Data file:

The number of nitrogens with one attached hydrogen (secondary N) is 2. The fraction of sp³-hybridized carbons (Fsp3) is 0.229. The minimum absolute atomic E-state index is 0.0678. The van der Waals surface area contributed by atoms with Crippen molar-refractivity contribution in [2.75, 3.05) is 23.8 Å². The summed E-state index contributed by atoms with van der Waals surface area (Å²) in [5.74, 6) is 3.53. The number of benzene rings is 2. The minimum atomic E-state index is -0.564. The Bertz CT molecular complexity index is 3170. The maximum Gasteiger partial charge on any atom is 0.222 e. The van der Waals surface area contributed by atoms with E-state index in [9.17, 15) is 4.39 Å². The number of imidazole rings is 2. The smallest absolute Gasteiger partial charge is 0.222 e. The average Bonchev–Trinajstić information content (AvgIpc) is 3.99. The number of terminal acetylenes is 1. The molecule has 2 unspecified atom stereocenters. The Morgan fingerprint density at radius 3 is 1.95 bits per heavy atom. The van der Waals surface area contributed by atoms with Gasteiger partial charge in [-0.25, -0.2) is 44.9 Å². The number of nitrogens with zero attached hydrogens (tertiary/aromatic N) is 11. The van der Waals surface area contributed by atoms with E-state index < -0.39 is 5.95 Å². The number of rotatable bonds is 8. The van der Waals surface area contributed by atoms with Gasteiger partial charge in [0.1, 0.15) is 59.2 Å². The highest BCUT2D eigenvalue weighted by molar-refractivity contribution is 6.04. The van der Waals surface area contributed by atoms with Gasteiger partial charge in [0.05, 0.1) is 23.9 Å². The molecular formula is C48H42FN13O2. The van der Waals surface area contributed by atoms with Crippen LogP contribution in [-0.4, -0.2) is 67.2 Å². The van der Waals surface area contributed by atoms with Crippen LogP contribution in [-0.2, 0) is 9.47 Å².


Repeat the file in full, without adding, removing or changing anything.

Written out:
The number of nitrogens with one attached hydrogen (secondary N) is 2. The fraction of sp³-hybridized carbons (Fsp3) is 0.229. The minimum absolute atomic E-state index is 0.0678. The van der Waals surface area contributed by atoms with Crippen molar-refractivity contribution in [2.75, 3.05) is 23.8 Å². The summed E-state index contributed by atoms with van der Waals surface area (Å²) in [5.74, 6) is 3.53. The number of benzene rings is 2. The minimum atomic E-state index is -0.564. The Bertz CT molecular complexity index is 3170. The maximum Gasteiger partial charge on any atom is 0.222 e. The van der Waals surface area contributed by atoms with E-state index in [9.17, 15) is 4.39 Å². The number of imidazole rings is 2. The smallest absolute Gasteiger partial charge is 0.222 e. The average Bonchev–Trinajstić information content (AvgIpc) is 3.99. The number of terminal acetylenes is 1. The molecule has 2 unspecified atom stereocenters. The Morgan fingerprint density at radius 3 is 1.95 bits per heavy atom. The van der Waals surface area contributed by atoms with Gasteiger partial charge in [-0.25, -0.2) is 44.9 Å². The number of nitrogens with zero attached hydrogens (tertiary/aromatic N) is 11. The van der Waals surface area contributed by atoms with E-state index < -0.39 is 5.95 Å². The number of rotatable bonds is 8. The van der Waals surface area contributed by atoms with Gasteiger partial charge in [0.1, 0.15) is 59.2 Å². The highest BCUT2D eigenvalue weighted by molar-refractivity contribution is 6.04. The van der Waals surface area contributed by atoms with Gasteiger partial charge in [0.05, 0.1) is 23.9 Å². The molecular formula is C48H42FN13O2. The van der Waals surface area contributed by atoms with Crippen LogP contribution in [-0.4, -0.2) is 67.2 Å². The van der Waals surface area contributed by atoms with Crippen LogP contribution in [-0.2, 0) is 9.47 Å².